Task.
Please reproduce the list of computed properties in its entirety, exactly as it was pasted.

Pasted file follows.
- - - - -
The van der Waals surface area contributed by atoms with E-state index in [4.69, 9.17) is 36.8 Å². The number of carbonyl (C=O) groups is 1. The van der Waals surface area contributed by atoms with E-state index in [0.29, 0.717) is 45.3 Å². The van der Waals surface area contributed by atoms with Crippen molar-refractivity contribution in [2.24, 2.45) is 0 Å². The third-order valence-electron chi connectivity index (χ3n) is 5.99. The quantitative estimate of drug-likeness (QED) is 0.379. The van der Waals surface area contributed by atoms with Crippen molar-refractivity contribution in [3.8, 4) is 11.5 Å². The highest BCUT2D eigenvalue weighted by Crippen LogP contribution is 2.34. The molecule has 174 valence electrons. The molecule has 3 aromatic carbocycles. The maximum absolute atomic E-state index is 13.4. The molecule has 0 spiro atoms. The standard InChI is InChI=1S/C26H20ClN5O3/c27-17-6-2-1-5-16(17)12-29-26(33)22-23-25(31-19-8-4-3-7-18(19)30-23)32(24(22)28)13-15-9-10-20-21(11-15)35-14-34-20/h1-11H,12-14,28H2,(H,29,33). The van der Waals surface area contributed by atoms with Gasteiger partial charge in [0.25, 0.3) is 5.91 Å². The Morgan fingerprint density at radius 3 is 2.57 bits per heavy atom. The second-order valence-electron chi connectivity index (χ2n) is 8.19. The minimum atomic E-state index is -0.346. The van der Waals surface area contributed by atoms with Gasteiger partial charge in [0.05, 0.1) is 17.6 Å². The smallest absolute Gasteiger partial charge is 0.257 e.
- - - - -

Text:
The van der Waals surface area contributed by atoms with E-state index in [4.69, 9.17) is 36.8 Å². The number of carbonyl (C=O) groups is 1. The van der Waals surface area contributed by atoms with E-state index in [0.29, 0.717) is 45.3 Å². The van der Waals surface area contributed by atoms with Crippen molar-refractivity contribution in [2.24, 2.45) is 0 Å². The third-order valence-electron chi connectivity index (χ3n) is 5.99. The quantitative estimate of drug-likeness (QED) is 0.379. The van der Waals surface area contributed by atoms with Crippen molar-refractivity contribution in [3.8, 4) is 11.5 Å². The highest BCUT2D eigenvalue weighted by Crippen LogP contribution is 2.34. The molecule has 174 valence electrons. The molecule has 3 aromatic carbocycles. The maximum absolute atomic E-state index is 13.4. The molecule has 0 spiro atoms. The standard InChI is InChI=1S/C26H20ClN5O3/c27-17-6-2-1-5-16(17)12-29-26(33)22-23-25(31-19-8-4-3-7-18(19)30-23)32(24(22)28)13-15-9-10-20-21(11-15)35-14-34-20/h1-11H,12-14,28H2,(H,29,33). The van der Waals surface area contributed by atoms with Gasteiger partial charge in [0.25, 0.3) is 5.91 Å². The Morgan fingerprint density at radius 3 is 2.57 bits per heavy atom. The second-order valence-electron chi connectivity index (χ2n) is 8.19. The minimum atomic E-state index is -0.346. The van der Waals surface area contributed by atoms with Gasteiger partial charge in [0.05, 0.1) is 17.6 Å². The smallest absolute Gasteiger partial charge is 0.257 e.